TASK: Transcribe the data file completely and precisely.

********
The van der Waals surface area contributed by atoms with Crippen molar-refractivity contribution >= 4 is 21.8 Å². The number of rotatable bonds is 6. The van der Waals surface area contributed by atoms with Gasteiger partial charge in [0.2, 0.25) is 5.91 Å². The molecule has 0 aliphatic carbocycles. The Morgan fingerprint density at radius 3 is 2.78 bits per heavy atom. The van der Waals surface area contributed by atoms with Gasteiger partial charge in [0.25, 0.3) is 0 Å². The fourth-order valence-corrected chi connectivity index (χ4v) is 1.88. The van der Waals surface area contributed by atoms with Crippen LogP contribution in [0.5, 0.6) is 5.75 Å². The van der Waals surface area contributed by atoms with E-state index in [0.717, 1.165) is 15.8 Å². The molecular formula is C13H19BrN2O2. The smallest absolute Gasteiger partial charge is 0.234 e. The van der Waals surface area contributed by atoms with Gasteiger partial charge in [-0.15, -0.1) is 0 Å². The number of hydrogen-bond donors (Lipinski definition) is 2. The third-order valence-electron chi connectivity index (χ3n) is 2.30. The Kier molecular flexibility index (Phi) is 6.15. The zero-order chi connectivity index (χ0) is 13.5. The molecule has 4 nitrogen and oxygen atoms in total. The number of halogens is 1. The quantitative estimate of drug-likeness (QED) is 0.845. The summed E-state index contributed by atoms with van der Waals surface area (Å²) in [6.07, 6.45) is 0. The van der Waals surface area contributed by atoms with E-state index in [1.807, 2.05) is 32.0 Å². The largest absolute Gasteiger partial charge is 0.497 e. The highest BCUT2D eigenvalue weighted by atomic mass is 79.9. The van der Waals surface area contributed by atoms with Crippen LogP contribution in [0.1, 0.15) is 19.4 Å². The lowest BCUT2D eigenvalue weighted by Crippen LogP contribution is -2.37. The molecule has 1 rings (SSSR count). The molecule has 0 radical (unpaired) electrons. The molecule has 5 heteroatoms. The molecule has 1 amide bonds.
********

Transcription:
The van der Waals surface area contributed by atoms with Crippen molar-refractivity contribution >= 4 is 21.8 Å². The number of rotatable bonds is 6. The van der Waals surface area contributed by atoms with Gasteiger partial charge in [0.2, 0.25) is 5.91 Å². The molecule has 0 aliphatic carbocycles. The Morgan fingerprint density at radius 3 is 2.78 bits per heavy atom. The van der Waals surface area contributed by atoms with Gasteiger partial charge in [0.25, 0.3) is 0 Å². The fourth-order valence-corrected chi connectivity index (χ4v) is 1.88. The van der Waals surface area contributed by atoms with Crippen LogP contribution in [0.5, 0.6) is 5.75 Å². The van der Waals surface area contributed by atoms with E-state index in [0.717, 1.165) is 15.8 Å². The molecular formula is C13H19BrN2O2. The smallest absolute Gasteiger partial charge is 0.234 e. The van der Waals surface area contributed by atoms with Gasteiger partial charge in [-0.15, -0.1) is 0 Å². The number of hydrogen-bond donors (Lipinski definition) is 2. The third-order valence-electron chi connectivity index (χ3n) is 2.30. The Kier molecular flexibility index (Phi) is 6.15. The zero-order chi connectivity index (χ0) is 13.5. The molecule has 4 nitrogen and oxygen atoms in total. The number of halogens is 1. The quantitative estimate of drug-likeness (QED) is 0.845. The summed E-state index contributed by atoms with van der Waals surface area (Å²) in [6.07, 6.45) is 0. The van der Waals surface area contributed by atoms with E-state index in [1.807, 2.05) is 32.0 Å². The largest absolute Gasteiger partial charge is 0.497 e. The highest BCUT2D eigenvalue weighted by atomic mass is 79.9. The van der Waals surface area contributed by atoms with Crippen LogP contribution in [0.1, 0.15) is 19.4 Å². The lowest BCUT2D eigenvalue weighted by Crippen LogP contribution is -2.37. The molecule has 1 rings (SSSR count). The molecule has 0 radical (unpaired) electrons. The molecule has 5 heteroatoms. The molecule has 1 amide bonds.